Week Ending 6/3/2023


US stocks had a breakout week, up by 3.43% and moving up through resistance. Despite all the bad news out there, stocks continue to push higher.

Washington managed to make a deal to save the country from default. Of course, according to Bloomberg economists Anna Wong and Maeva Cousin, it will barely make a dent in the continued disastrous trajectory of US debt, estimated to rise from 97% of GDP to 130% by 2033.

Biden signed the debt deal into law on Saturday, meaning a tidal wave of US Treasuries will come to market this week. It will be interesting to see how the market handles it.

Non-farm payrolls were up by 339,000, beating the 195,000 consensus. Bianco Research said it was the 14th consecutive monthly reading in which payrolls topped economist expectations. The prior two months were revised up by almost 100,000. The labor-force participation rate was 62.6%, the same as in May and lower than the prepandemic level of 63.3%. The average workweek fell to 34.3 hours, the lowest since April 2020.

Between the strong jobs report and the debt ceiling resolution, the Dow jumped by just over 700 points on the news, the largest one-day gain since November.


May Recap

May 2023: A Fragile Rally Under Uncertain Skies

May painted a complex picture for financial markets, offering a glimpse of potential recovery tinged with worries about the future. Here’s a breakdown of the key themes:

Global Stock Market Divergence:

  • In dollar terms, global equities slipped 1.1%, highlighting a divergence in regional performance.
  • The US Nasdaq Composite soared 5.93%, fueled by continued enthusiasm for artificial intelligence and strong tech earnings.
  • Conversely, the Dow Jones Industrial Average dipped 3.17%, and the S&P 500 managed a meager 0.43% gain, reflecting broader economic anxieties.
  • European markets fared better, with the DAX and CAC 40 registering positive returns.

Mixed Signals on Inflation:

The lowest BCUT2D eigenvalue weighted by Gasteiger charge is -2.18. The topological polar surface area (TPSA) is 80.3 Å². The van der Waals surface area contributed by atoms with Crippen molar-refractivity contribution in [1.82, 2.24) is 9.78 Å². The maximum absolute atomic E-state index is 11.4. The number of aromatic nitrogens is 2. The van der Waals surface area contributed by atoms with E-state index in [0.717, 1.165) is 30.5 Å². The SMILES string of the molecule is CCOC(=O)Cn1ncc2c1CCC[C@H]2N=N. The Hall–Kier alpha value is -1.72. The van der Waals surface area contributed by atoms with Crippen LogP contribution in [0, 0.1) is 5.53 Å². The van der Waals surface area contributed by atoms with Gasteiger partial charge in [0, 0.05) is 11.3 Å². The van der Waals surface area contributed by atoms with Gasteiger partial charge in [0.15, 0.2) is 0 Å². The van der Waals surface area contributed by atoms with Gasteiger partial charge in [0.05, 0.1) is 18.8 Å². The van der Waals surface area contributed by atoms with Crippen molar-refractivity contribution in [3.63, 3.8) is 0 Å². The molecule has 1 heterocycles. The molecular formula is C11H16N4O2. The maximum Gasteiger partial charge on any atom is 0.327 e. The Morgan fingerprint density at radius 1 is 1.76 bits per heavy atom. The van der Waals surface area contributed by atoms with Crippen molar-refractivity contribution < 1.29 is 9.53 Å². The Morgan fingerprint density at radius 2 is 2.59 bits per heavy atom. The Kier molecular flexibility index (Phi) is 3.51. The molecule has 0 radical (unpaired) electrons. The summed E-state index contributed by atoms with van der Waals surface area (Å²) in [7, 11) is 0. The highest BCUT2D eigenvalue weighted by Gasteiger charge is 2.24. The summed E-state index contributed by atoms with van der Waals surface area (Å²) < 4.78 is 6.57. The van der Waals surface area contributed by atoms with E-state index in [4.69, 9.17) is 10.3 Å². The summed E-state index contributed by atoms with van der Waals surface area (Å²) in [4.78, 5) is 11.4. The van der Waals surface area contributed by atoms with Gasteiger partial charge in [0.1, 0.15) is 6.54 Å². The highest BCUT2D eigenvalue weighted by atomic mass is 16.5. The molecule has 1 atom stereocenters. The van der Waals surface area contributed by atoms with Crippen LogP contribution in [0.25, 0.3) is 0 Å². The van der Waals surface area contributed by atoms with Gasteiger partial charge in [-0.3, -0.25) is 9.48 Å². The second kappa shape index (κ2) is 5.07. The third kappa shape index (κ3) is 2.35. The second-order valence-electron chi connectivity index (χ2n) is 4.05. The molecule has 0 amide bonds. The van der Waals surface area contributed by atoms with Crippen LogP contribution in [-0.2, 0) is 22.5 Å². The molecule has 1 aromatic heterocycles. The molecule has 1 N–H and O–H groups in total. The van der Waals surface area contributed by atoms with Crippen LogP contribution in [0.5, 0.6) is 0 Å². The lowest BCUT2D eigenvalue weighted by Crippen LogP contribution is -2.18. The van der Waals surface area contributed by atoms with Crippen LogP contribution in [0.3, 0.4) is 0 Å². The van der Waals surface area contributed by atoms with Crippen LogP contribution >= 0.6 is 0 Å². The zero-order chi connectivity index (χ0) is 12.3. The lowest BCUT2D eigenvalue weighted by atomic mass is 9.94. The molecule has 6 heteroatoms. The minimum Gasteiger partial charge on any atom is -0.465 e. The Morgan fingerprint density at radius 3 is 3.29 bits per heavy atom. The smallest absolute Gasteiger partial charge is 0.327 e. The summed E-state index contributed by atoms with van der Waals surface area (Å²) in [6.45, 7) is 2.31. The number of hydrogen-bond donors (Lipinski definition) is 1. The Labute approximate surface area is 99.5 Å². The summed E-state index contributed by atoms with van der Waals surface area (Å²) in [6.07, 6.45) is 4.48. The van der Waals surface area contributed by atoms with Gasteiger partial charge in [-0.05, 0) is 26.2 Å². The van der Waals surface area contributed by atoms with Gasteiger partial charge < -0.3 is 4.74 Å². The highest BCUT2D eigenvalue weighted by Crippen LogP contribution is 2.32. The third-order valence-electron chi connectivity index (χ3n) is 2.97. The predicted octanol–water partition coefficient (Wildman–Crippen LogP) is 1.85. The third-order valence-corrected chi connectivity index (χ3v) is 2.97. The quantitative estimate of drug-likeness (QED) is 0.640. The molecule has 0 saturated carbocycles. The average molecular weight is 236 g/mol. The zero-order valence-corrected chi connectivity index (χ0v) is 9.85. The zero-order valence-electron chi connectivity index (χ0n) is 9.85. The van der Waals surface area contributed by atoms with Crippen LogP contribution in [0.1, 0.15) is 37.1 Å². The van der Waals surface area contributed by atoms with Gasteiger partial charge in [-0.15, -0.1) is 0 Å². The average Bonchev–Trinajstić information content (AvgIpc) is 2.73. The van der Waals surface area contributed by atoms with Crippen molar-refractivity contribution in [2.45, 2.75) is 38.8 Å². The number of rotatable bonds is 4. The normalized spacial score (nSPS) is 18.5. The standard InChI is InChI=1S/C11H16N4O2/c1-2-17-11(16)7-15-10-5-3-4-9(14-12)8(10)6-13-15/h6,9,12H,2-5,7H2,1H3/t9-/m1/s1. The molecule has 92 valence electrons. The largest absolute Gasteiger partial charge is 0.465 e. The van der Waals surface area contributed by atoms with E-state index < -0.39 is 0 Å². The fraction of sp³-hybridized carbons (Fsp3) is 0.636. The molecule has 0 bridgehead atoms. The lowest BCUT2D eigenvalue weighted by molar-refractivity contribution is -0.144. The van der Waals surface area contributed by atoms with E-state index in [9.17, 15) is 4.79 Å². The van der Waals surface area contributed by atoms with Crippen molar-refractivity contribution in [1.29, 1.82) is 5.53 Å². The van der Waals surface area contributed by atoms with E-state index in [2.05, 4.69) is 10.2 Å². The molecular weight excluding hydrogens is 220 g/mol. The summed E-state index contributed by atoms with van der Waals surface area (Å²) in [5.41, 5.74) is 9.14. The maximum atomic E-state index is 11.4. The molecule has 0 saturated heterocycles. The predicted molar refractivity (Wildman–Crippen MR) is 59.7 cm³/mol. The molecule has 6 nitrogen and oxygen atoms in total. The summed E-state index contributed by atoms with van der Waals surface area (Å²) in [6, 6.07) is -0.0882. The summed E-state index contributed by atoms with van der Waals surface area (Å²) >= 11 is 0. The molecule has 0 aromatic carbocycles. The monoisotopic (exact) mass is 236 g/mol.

• April’s disinflationary trend continued, with the Consumer Price Index (CPI) edging down to 4.9%.
  • However, this was offset by a tenth Federal Reserve rate hike, pushing the 10-year Treasury yield up to 3.635%.
  • This mixed bag of data left investors unsure about the future trajectory of inflation and Fed policy, leading to market unease.

Sector Rotation and Commodity Reversal:

  • Value stocks, particularly energy and financials, outperformed growth, reflecting concerns about rising interest rates and their impact on tech-heavy sectors.
  • Commodities prices tumbled, with the Bloomberg Commodity Index falling 5.64%, as recessionary fears dampened demand.
  • Oil prices plunged, reflecting worries about slowing global economic growth.

Other Notable Events:

  • The US debt ceiling was temporarily suspended, averting a potential fiscal crisis.
  • The Bank of England and the European Central Bank began their own tightening cycles, adding to global monetary policy divergence.
  • Geopolitical tensions remained high, with the war in Ukraine and increasing China-US rivalry impacting market sentiment.

Overall, May 2023 showcased a fragile rally fueled by specific sectoral trends, but overshadowed by concerns about economic uncertainty, rising interest rates, and geopolitical factors. The upcoming months will be crucial in determining whether this tentative resurgence can translate into sustained market growth or if anxieties prevail.